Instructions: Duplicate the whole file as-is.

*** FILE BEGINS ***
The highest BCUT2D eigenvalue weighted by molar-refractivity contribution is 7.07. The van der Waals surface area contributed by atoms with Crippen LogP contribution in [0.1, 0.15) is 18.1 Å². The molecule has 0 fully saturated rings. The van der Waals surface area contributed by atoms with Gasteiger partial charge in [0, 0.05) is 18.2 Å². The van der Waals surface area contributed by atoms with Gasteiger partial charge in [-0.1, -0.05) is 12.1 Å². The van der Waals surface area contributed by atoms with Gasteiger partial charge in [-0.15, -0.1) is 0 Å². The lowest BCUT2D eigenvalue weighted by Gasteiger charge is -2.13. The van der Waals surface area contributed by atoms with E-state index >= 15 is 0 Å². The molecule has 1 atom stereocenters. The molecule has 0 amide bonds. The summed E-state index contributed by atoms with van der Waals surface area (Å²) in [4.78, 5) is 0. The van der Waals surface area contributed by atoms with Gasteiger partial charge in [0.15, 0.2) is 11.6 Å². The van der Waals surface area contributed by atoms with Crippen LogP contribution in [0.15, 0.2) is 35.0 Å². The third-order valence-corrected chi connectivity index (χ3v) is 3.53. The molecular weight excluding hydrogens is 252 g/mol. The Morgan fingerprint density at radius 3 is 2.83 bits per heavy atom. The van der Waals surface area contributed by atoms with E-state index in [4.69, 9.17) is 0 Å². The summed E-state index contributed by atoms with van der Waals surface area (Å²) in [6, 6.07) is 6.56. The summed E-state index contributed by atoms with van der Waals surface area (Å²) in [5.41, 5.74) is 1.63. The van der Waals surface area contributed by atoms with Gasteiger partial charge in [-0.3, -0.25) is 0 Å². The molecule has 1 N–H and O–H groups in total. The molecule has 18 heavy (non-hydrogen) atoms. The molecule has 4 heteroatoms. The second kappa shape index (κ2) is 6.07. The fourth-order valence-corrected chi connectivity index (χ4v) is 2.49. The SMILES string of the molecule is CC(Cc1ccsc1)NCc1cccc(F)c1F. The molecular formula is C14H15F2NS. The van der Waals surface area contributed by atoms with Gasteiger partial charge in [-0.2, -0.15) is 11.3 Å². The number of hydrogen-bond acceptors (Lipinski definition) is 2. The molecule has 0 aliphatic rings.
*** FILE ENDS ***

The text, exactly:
The highest BCUT2D eigenvalue weighted by molar-refractivity contribution is 7.07. The van der Waals surface area contributed by atoms with Crippen LogP contribution in [0.1, 0.15) is 18.1 Å². The molecule has 0 fully saturated rings. The van der Waals surface area contributed by atoms with Gasteiger partial charge in [0, 0.05) is 18.2 Å². The van der Waals surface area contributed by atoms with Gasteiger partial charge in [-0.1, -0.05) is 12.1 Å². The van der Waals surface area contributed by atoms with Gasteiger partial charge in [-0.15, -0.1) is 0 Å². The lowest BCUT2D eigenvalue weighted by Gasteiger charge is -2.13. The van der Waals surface area contributed by atoms with E-state index >= 15 is 0 Å². The molecule has 1 atom stereocenters. The molecule has 0 amide bonds. The summed E-state index contributed by atoms with van der Waals surface area (Å²) in [4.78, 5) is 0. The van der Waals surface area contributed by atoms with Gasteiger partial charge in [0.15, 0.2) is 11.6 Å². The van der Waals surface area contributed by atoms with Crippen LogP contribution in [0.15, 0.2) is 35.0 Å². The third-order valence-corrected chi connectivity index (χ3v) is 3.53. The molecular weight excluding hydrogens is 252 g/mol. The Morgan fingerprint density at radius 3 is 2.83 bits per heavy atom. The van der Waals surface area contributed by atoms with E-state index in [4.69, 9.17) is 0 Å². The summed E-state index contributed by atoms with van der Waals surface area (Å²) in [6, 6.07) is 6.56. The summed E-state index contributed by atoms with van der Waals surface area (Å²) in [5.41, 5.74) is 1.63. The van der Waals surface area contributed by atoms with Gasteiger partial charge in [-0.3, -0.25) is 0 Å². The molecule has 1 N–H and O–H groups in total. The molecule has 18 heavy (non-hydrogen) atoms. The molecule has 4 heteroatoms. The second kappa shape index (κ2) is 6.07. The fourth-order valence-corrected chi connectivity index (χ4v) is 2.49. The SMILES string of the molecule is CC(Cc1ccsc1)NCc1cccc(F)c1F. The molecular formula is C14H15F2NS. The van der Waals surface area contributed by atoms with Gasteiger partial charge in [-0.2, -0.15) is 11.3 Å². The number of hydrogen-bond acceptors (Lipinski definition) is 2. The molecule has 0 aliphatic rings.